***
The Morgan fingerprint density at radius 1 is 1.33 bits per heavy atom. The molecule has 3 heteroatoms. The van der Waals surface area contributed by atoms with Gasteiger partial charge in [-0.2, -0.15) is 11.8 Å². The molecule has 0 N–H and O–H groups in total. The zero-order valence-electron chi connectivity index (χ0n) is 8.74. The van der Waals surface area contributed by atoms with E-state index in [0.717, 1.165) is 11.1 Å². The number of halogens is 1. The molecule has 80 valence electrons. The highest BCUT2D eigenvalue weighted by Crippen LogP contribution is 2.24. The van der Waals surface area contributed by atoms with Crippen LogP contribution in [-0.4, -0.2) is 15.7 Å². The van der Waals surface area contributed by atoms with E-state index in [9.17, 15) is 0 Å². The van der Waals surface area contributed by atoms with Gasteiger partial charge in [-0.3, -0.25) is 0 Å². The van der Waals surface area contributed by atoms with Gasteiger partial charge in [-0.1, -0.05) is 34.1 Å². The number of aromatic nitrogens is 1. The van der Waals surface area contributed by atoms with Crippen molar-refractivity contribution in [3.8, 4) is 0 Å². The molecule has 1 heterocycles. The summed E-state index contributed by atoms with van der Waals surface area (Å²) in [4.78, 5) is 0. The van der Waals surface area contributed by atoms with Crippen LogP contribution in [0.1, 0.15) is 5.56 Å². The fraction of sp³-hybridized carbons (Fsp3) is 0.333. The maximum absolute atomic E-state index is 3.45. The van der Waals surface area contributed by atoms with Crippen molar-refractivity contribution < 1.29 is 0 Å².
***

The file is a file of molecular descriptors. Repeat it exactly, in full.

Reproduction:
The Morgan fingerprint density at radius 1 is 1.33 bits per heavy atom. The molecule has 3 heteroatoms. The van der Waals surface area contributed by atoms with Gasteiger partial charge in [-0.2, -0.15) is 11.8 Å². The molecule has 0 N–H and O–H groups in total. The zero-order valence-electron chi connectivity index (χ0n) is 8.74. The van der Waals surface area contributed by atoms with E-state index in [0.717, 1.165) is 11.1 Å². The number of halogens is 1. The molecule has 80 valence electrons. The highest BCUT2D eigenvalue weighted by Crippen LogP contribution is 2.24. The van der Waals surface area contributed by atoms with Crippen LogP contribution in [-0.4, -0.2) is 15.7 Å². The van der Waals surface area contributed by atoms with E-state index in [9.17, 15) is 0 Å². The van der Waals surface area contributed by atoms with Gasteiger partial charge in [-0.3, -0.25) is 0 Å². The van der Waals surface area contributed by atoms with Gasteiger partial charge in [-0.1, -0.05) is 34.1 Å². The number of aromatic nitrogens is 1. The van der Waals surface area contributed by atoms with Crippen molar-refractivity contribution in [3.8, 4) is 0 Å². The molecule has 1 heterocycles. The summed E-state index contributed by atoms with van der Waals surface area (Å²) in [4.78, 5) is 0. The van der Waals surface area contributed by atoms with Crippen LogP contribution in [0.1, 0.15) is 5.56 Å². The fraction of sp³-hybridized carbons (Fsp3) is 0.333. The maximum absolute atomic E-state index is 3.45. The van der Waals surface area contributed by atoms with Crippen molar-refractivity contribution < 1.29 is 0 Å².